After Australia won the World Cup at home in 2015, the decline in the national team’s 50-over fortunes has coincided with the continuation of the tournament format, which was adopted for reasons including its closer resemblance to an ICC event and also the easier task it created for physical management of fast bowlers in particular over the course of a season.

Pat Howard, the former team performance manager, was a noted advocate of the carnival format, which has divided opinion amongst players throughout. This season saw a trade-off between the abandonment of the experimental inclusion of a CA XI for younger players in the tournament with a format that meant that every team would play in the play-off matches, regardless of how many qualifying matches they won.

Howard’s departure, alongside that of the former chief executive James Sutherland, is believed to have helped open up broader discussion about the state competition, even as the tighter tournament structure continues to have numerous vocal advocates within the system. Other factors in decision-making will also include logistical concerns for state teams and the preferences of Fox Cricket for broadcasting the 50-over tournament.

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ICC awards: Kohli wins big three after record-breaking 2018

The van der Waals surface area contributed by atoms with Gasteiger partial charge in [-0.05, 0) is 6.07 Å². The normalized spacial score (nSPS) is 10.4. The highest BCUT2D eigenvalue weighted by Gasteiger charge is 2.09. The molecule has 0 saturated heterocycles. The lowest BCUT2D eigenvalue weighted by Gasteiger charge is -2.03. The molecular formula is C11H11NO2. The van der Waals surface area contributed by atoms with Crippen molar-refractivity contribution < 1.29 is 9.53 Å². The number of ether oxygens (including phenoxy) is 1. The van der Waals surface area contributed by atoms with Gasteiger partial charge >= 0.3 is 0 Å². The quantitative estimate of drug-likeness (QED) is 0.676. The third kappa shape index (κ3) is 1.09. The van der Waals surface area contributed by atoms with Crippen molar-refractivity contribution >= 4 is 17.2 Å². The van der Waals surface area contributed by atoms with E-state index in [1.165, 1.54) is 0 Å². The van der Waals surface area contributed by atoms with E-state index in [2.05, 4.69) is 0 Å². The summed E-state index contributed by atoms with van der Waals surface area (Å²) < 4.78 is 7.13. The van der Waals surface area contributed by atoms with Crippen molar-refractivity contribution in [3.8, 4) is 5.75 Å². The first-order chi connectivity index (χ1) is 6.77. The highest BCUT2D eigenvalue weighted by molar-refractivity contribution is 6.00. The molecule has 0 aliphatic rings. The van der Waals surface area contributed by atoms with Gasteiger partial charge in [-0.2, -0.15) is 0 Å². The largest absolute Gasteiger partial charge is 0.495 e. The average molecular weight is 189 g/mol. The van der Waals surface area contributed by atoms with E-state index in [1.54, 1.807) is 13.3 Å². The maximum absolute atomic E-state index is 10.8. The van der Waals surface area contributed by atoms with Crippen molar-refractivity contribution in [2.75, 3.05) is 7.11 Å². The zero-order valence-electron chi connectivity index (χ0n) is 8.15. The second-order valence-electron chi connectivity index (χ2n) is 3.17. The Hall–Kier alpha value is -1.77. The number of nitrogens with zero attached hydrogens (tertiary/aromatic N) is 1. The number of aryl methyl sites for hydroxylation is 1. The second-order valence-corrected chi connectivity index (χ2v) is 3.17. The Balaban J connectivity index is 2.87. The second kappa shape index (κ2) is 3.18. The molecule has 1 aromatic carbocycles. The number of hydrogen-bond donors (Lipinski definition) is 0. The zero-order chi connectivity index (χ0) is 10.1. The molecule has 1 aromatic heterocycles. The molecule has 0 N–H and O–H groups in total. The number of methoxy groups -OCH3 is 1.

Virat Kohli had an outstanding 2018, especially as a batsman, and that was reflected in the latest ICC awards, where the India captain won the three biggest prizes: the Sir Garfield Sobers Trophy for cricketer of the year, the Test player of the year and the ICC men’s ODI player of the year.

Kohli, whose India are No. 1 in the world in the ICC Test rankings and at No. 2 in both ODIs and T20Is, had a fantastic time with the bat in 2018. In 13 Tests, he hit 1322 runs at an average of 55.08 with five centuries, and in 14 ODIs, he had 1202 runs at 133.55, with six centuries.

His performance is that much more praiseworthy as India played most of their cricket in 2018 away from the subcontinent – there were tours of South Africa, England and Australia, apart from the home series against the West Indies. He also ended the year at No. 1 in both the rankings for Tests and ODIs.

“It feels amazing. It’s a reward for all the hard work that you do throughout the calendar year. I feel really grateful and very, very happy with the team doing well at the same time myself performing,” Kohli told the ICC.

“Having recognition at the global level from the ICC is something you feel proud of as a cricketer because you understand that there are many players playing the game.

“To be rewarded in this manner from among all of them is obviously a very proud moment for me and something that gives you more motivation to keep repeating the same things because you have to keep the standard of cricket up and keep bringing in consistent performances.”